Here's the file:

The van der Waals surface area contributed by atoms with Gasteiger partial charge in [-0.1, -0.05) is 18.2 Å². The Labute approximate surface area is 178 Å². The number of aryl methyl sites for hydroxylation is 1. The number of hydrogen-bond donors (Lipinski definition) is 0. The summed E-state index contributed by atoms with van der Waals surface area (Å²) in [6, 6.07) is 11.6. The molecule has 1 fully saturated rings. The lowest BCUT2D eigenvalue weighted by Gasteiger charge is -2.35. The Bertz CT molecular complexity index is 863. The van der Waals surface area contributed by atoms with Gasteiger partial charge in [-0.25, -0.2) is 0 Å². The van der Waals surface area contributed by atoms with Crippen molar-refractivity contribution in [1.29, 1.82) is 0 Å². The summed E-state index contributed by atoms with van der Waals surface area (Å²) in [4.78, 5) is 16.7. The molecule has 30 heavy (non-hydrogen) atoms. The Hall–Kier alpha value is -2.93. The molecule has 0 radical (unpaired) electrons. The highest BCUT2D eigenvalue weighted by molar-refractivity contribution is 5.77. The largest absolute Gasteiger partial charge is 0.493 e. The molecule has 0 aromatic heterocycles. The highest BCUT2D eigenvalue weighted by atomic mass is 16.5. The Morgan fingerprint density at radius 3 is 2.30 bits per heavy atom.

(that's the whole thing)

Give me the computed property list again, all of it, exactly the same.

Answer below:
The van der Waals surface area contributed by atoms with Gasteiger partial charge in [-0.1, -0.05) is 18.2 Å². The Labute approximate surface area is 178 Å². The number of aryl methyl sites for hydroxylation is 1. The number of hydrogen-bond donors (Lipinski definition) is 0. The summed E-state index contributed by atoms with van der Waals surface area (Å²) in [6, 6.07) is 11.6. The molecule has 1 fully saturated rings. The lowest BCUT2D eigenvalue weighted by Gasteiger charge is -2.35. The Bertz CT molecular complexity index is 863. The van der Waals surface area contributed by atoms with Gasteiger partial charge in [-0.25, -0.2) is 0 Å². The van der Waals surface area contributed by atoms with Crippen molar-refractivity contribution in [1.29, 1.82) is 0 Å². The summed E-state index contributed by atoms with van der Waals surface area (Å²) in [4.78, 5) is 16.7. The molecule has 30 heavy (non-hydrogen) atoms. The Hall–Kier alpha value is -2.93. The molecule has 0 radical (unpaired) electrons. The highest BCUT2D eigenvalue weighted by molar-refractivity contribution is 5.77. The largest absolute Gasteiger partial charge is 0.493 e. The molecule has 0 aromatic heterocycles. The highest BCUT2D eigenvalue weighted by atomic mass is 16.5. The Morgan fingerprint density at radius 3 is 2.30 bits per heavy atom.